Town tradition comes to an end
Thursday, September 1, 2011
NEW BOSTON – Shortly after noon on Monday, car after car, pickup truck after pickup truck, pulled into the small parking lot in front of Dodge’s Store, drivers looking for lunch or coffee or a newspaper.
What they got was a surprise: Dodge’s store, a fixture in this small town, was closed.
And it wasn’t alone. Apparently Mike Danzinger, who owns the New Boston store, has also closed his stores in Weare and Salem, but he could not be reached for comment.
In New Boston, often the first word out of people’s mouths was: “Wow.”
They just couldn’t believe it.
Vincent Cambria, who lives just down the road, tried the door before he noticed the sign announcing its closing. The door was locked.
“Oh, my God,” Cambria said. “they’re closed. I come here every day to get the New York Times.”
He didn’t get to read his paper, but what he got to read was the sign on the door:
“It is with great sadness that we announce the permanent closing of Dodge’s store effective immediately. To our loyal customers, suppliers, and friends, we say a heart felt ‘Thank You.’ We will miss you all.”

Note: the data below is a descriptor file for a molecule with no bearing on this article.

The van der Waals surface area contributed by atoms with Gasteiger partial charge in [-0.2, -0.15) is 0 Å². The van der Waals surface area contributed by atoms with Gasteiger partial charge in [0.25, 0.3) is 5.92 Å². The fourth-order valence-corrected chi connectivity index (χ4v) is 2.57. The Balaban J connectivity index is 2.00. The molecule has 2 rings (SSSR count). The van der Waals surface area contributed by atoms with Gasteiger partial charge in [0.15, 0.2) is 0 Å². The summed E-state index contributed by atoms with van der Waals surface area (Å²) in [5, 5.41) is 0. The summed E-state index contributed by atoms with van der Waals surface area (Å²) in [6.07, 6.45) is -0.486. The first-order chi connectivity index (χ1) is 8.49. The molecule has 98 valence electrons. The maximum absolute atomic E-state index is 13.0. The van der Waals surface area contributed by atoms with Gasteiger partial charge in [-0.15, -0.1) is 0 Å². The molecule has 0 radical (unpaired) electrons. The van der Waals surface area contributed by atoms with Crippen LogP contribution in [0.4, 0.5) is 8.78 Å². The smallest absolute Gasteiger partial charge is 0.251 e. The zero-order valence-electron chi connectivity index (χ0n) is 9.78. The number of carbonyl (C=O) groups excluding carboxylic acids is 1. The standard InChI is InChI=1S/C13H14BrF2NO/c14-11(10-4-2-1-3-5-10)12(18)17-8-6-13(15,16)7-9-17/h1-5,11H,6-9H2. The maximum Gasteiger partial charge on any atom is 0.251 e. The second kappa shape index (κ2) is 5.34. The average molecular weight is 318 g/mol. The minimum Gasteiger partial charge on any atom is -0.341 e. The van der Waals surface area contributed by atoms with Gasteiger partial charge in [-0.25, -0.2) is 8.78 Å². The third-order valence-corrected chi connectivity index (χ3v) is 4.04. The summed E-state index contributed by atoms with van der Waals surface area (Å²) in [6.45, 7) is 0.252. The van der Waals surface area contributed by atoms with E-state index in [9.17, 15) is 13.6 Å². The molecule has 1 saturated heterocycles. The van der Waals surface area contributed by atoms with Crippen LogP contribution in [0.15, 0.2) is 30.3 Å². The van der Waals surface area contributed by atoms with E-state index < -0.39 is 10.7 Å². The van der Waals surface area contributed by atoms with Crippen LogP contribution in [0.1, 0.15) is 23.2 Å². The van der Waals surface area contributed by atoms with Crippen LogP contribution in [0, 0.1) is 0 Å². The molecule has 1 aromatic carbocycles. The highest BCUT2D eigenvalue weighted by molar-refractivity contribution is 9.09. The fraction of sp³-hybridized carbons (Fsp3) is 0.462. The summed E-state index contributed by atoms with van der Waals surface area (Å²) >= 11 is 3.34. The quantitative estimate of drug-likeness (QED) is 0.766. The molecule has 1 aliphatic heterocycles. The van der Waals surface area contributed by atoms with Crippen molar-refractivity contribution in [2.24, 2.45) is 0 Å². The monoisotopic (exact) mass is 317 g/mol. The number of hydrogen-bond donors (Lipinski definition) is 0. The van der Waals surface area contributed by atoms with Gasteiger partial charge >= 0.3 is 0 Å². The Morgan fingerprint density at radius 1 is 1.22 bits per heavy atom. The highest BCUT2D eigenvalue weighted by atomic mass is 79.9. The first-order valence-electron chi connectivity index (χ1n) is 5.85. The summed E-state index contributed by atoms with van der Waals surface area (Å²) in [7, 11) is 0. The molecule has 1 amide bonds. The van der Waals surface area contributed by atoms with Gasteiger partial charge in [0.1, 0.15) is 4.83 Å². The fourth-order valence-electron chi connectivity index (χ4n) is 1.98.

Possibly not as much as people will miss the store.
Rich Ayotte of New Boston had just come in from Canada, came to the store, tried the door, read the sign, and called the closing, “a disaster, basically,” and said it was “a wicked surprise.””
He said the store would be missed “big time.”
Jane Byam of New Boston drove up with her daughter but could see people couldn’t get in and stayed in her car.
“I’m weeping,” she said. “It’s been a fixture in town for as long as I can remember.”
Byam said she would often come to the store for a sub sandwich, milk or ice, and said she remembered reading about the closing of the Mont Vernon Village Store and feeling sad for the people of that town.
There is hope in Mont Vernon, at least, where a couple from Massachusetts is renovating the building and anticipating opening fairly soon. That doesn’t seem to be the case with Dodge’s, though.
“It’s awful, really sad,” Byam said. “It’s almost like somebody died.”
Across the road in Town Hall, Town Clerk Irene Baudreau said she’d heard of the closing third hand from someone who’d come into the building.
“I know it will be missed. That’s where we go for our sandwiches,” she said, referring to town employees. “It is surprising.”
Especially because, perhaps, the store was open and doing business on Sunday as Hurricane Irene approached.
Jon van de Car of New Boston was there getting a few things.
“The shelves were a little light,” he said, “but I figured that was because people had shopped for the storm. But there was coffee and newspapers.”
According to Wikipedia, Dodge’s Store was established in 1872 and was owned and operated by five generations of the Dodge family until 1994. Clarence H. Dodge started the family business, and ownership remained in the Dodge family until Malcom J. Dodge sold the business in 1994 due to a downturn in the economy.
Seventeen years later, the store shut down again, possibly this time, as the sign said, “permanently.”
“This is an institution,” Vincent Cambria said. “You can’t close an institution.”
Apparently, you can.